Parents Of Drug-Dependent Babies Could Lose Rights In Kentucky

A new Kentucky bill threatens the parental rights of mothers of children born with drug addictions.

In the wake of President Donald Trump’s stringent stance on drug dealers, an amendment in Kentucky law has little or no clemency for mothers who indulged in drugs during their pregnancy, the consequences of which are borne by their newborns.

The new bill categorizes children born with drug addiction as an "abused or neglected child." Moreover, the law can also terminate the parental rights of a mother if she isn’t enrolled in a drug treatment program.

This issue needs to be addressed urgently, considering the country has witnessed an alarming increase in drug-dependent babies across the country as a repercussion of prevalent opioid epidemic.

According to the bill's sponsor, Republican Rep. David Meade, state officials would terminate the parental rights within 60 days of the birth if the mother isn’t complying with drug treatment program.

The bill aims to “amend the definition of an 'abused or neglected child' to specify that it relates to a child diagnosed with neonatal abstinence syndrome.” Upon their birth, children begin to show signs of withdrawal symptoms, which include non-stop crying and shaking. To deal with such a situation is costly and often such children are required to stay in the hospital for two to three weeks. According to NPR, it can cost up to $10,000 in Tennessee to look after one drug-dependent baby.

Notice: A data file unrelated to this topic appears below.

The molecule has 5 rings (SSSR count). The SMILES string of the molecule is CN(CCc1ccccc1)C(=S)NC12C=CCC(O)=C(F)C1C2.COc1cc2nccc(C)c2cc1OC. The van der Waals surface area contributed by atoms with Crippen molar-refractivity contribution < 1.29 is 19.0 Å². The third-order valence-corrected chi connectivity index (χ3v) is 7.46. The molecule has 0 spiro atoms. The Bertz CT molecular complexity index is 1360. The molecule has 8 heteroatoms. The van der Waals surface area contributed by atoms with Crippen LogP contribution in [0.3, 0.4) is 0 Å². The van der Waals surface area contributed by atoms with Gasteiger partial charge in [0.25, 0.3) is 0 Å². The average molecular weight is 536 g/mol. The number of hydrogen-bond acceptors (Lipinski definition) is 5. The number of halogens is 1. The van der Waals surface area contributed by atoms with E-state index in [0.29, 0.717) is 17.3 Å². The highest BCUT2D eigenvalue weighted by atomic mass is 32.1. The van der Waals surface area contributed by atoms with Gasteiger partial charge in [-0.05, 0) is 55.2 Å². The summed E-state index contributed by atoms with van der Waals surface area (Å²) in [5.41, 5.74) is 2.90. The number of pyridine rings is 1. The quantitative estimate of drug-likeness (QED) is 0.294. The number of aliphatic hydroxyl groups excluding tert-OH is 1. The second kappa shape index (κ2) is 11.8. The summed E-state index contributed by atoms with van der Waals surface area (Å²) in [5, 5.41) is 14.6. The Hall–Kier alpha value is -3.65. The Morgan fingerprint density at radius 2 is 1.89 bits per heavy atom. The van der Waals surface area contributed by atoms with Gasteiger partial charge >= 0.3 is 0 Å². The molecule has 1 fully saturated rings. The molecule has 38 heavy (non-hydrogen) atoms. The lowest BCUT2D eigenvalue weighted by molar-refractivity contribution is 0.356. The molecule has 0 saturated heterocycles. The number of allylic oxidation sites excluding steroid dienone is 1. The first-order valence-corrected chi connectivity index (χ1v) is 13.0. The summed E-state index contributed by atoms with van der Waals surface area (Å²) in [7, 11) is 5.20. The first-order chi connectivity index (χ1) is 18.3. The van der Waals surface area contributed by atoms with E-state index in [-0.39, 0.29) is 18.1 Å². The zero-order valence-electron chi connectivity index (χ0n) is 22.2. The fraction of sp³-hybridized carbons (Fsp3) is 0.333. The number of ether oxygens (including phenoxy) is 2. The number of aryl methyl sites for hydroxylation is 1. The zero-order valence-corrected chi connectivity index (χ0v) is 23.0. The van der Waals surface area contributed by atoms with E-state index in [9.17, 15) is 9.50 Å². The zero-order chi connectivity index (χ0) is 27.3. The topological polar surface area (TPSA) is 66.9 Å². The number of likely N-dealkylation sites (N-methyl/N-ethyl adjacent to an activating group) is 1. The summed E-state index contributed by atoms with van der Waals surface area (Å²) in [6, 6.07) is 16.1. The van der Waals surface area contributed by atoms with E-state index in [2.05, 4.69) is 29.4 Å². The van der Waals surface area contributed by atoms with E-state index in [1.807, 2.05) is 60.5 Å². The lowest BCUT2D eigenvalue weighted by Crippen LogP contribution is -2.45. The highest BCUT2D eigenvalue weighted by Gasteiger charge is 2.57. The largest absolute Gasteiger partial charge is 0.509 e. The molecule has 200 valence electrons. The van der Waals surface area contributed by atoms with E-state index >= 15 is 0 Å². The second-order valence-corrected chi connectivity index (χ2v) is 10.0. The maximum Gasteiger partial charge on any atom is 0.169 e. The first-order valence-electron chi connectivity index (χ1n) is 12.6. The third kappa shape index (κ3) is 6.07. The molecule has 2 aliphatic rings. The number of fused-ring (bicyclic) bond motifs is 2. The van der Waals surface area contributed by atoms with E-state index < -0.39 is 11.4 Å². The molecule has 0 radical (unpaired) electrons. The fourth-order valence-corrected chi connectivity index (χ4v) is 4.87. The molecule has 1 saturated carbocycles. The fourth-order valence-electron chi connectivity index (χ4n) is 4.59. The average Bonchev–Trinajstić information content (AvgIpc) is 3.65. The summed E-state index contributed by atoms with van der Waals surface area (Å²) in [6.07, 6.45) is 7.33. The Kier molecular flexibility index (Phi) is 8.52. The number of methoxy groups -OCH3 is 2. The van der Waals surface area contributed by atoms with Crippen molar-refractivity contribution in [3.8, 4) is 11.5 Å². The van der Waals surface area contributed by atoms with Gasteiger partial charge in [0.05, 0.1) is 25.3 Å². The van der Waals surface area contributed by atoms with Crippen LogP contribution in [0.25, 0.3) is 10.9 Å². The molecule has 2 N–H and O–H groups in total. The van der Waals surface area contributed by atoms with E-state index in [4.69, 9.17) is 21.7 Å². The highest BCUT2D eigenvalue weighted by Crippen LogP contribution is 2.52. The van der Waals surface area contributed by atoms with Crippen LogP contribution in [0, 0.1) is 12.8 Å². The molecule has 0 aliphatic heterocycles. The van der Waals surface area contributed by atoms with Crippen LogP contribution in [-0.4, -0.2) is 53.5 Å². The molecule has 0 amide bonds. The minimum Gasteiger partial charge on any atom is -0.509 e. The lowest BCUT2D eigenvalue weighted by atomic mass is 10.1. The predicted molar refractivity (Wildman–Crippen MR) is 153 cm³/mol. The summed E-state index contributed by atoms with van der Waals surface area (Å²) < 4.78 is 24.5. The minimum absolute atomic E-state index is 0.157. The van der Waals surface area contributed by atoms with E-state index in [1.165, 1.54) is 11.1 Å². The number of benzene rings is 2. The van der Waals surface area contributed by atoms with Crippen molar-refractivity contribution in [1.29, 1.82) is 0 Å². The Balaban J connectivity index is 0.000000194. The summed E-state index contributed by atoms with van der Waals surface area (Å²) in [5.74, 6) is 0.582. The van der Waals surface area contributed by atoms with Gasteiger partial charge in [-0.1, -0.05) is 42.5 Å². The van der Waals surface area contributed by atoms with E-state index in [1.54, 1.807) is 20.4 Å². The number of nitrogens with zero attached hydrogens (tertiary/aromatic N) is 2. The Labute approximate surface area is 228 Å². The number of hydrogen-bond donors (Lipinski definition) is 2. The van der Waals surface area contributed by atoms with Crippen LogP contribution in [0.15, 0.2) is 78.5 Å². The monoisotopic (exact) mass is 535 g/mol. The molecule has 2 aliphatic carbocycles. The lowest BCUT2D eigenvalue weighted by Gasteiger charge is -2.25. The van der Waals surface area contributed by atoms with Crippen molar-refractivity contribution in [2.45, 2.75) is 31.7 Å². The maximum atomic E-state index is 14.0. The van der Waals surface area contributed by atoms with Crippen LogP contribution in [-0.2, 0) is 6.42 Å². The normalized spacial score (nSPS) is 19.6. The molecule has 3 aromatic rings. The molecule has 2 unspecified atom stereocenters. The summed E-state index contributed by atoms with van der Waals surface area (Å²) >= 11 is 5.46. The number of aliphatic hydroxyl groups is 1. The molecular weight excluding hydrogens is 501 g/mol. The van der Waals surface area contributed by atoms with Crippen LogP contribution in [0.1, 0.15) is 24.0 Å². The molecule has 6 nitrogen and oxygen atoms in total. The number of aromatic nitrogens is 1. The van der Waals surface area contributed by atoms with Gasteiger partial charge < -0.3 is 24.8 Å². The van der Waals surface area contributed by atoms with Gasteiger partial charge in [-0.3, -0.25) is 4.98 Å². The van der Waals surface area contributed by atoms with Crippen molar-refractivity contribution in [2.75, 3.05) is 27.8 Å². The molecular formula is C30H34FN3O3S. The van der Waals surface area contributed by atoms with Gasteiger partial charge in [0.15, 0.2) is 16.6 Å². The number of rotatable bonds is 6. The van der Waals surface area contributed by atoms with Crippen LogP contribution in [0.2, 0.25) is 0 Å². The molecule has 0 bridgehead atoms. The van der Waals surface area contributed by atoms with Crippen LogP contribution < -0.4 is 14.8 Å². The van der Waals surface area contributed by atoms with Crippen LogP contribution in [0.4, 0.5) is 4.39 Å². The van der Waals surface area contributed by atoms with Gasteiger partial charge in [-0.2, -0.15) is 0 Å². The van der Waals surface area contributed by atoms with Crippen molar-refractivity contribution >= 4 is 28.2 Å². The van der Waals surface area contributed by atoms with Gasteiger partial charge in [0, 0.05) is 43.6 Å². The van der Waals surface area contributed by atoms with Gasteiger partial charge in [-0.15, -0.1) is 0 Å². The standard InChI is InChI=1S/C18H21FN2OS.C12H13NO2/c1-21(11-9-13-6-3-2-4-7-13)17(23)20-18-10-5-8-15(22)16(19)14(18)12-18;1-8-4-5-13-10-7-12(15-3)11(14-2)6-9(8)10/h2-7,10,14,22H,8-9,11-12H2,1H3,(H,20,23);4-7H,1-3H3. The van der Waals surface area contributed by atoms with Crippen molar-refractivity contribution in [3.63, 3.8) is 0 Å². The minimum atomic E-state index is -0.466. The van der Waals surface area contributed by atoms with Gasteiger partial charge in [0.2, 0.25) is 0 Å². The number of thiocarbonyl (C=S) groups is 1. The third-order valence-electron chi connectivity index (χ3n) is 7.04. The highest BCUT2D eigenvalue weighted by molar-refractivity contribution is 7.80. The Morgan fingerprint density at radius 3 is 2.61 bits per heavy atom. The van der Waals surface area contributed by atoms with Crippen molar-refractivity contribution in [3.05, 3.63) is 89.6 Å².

The Kentucky bill has more than one agenda on board. The bill has other components addressing different aspects of child welfare.

The state’s foster care and adoption system has several loopholes. The prolonged adoption process is being curbed by imposing a timeline, to bring an end to foster children’s distress due to languishing in the court system for years. State officials would be required to terminate parental rights over any child who has been in state custody for 15 months over a four-year period.

Undoubtedly, such measures will ensure children’s well-being but it is accompanied by a hefty cost. Every child’s case would have to be reviewed every three months. Officials with the Cabinet for Health and Family Services have estimated that they would have to hire 25 people to work on this, which would cost between $1 million and $1.5 million.

The problem of the soaring number of births in the U.S. with drug dependency is an issue, and needs nationwide recognition. However, many states aren’t keeping track of such births, making it hard to monitor the issue, according to NPR’s report. 

Thumbnail Credits: Reuters

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